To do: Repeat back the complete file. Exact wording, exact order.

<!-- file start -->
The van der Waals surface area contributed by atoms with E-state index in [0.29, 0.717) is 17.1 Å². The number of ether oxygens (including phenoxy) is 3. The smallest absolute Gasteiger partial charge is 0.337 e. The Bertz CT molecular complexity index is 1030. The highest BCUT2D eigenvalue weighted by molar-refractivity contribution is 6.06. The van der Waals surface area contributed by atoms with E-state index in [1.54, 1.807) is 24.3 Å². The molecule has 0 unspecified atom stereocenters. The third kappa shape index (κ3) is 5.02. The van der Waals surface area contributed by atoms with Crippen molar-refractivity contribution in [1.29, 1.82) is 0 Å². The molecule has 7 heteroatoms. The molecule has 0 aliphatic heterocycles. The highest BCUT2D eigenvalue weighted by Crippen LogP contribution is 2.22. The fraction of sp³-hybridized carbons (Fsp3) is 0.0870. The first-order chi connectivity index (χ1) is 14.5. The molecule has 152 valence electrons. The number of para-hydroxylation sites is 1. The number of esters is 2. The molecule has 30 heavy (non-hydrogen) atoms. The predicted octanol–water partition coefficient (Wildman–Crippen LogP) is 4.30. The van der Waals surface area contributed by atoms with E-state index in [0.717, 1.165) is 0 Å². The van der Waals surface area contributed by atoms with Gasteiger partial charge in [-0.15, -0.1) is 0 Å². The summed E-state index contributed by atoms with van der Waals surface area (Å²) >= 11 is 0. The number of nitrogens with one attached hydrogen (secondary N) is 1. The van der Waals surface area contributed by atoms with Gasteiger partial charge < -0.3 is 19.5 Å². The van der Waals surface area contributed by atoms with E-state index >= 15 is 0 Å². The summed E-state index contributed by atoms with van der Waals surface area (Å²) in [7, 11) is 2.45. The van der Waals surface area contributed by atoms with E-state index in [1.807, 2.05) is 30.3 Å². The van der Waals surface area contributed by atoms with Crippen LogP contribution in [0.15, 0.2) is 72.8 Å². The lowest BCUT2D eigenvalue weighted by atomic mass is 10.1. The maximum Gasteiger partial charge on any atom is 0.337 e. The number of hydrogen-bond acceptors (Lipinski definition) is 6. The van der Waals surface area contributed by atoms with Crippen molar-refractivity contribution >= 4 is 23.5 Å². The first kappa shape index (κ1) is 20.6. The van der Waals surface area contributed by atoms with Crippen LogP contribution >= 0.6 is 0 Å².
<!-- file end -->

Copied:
The van der Waals surface area contributed by atoms with E-state index in [0.29, 0.717) is 17.1 Å². The number of ether oxygens (including phenoxy) is 3. The smallest absolute Gasteiger partial charge is 0.337 e. The Bertz CT molecular complexity index is 1030. The highest BCUT2D eigenvalue weighted by molar-refractivity contribution is 6.06. The van der Waals surface area contributed by atoms with E-state index in [1.54, 1.807) is 24.3 Å². The molecule has 0 unspecified atom stereocenters. The third kappa shape index (κ3) is 5.02. The van der Waals surface area contributed by atoms with Crippen molar-refractivity contribution in [1.29, 1.82) is 0 Å². The molecule has 7 heteroatoms. The molecule has 0 aliphatic heterocycles. The highest BCUT2D eigenvalue weighted by Crippen LogP contribution is 2.22. The fraction of sp³-hybridized carbons (Fsp3) is 0.0870. The first-order chi connectivity index (χ1) is 14.5. The molecule has 152 valence electrons. The number of para-hydroxylation sites is 1. The number of esters is 2. The molecule has 30 heavy (non-hydrogen) atoms. The predicted octanol–water partition coefficient (Wildman–Crippen LogP) is 4.30. The van der Waals surface area contributed by atoms with E-state index in [0.717, 1.165) is 0 Å². The van der Waals surface area contributed by atoms with Gasteiger partial charge in [-0.15, -0.1) is 0 Å². The summed E-state index contributed by atoms with van der Waals surface area (Å²) >= 11 is 0. The number of nitrogens with one attached hydrogen (secondary N) is 1. The van der Waals surface area contributed by atoms with Gasteiger partial charge < -0.3 is 19.5 Å². The van der Waals surface area contributed by atoms with E-state index >= 15 is 0 Å². The summed E-state index contributed by atoms with van der Waals surface area (Å²) in [7, 11) is 2.45. The van der Waals surface area contributed by atoms with E-state index in [1.807, 2.05) is 30.3 Å². The van der Waals surface area contributed by atoms with Crippen LogP contribution in [0.15, 0.2) is 72.8 Å². The lowest BCUT2D eigenvalue weighted by atomic mass is 10.1. The maximum Gasteiger partial charge on any atom is 0.337 e. The number of hydrogen-bond acceptors (Lipinski definition) is 6. The van der Waals surface area contributed by atoms with Crippen molar-refractivity contribution >= 4 is 23.5 Å². The first kappa shape index (κ1) is 20.6. The van der Waals surface area contributed by atoms with Crippen LogP contribution >= 0.6 is 0 Å².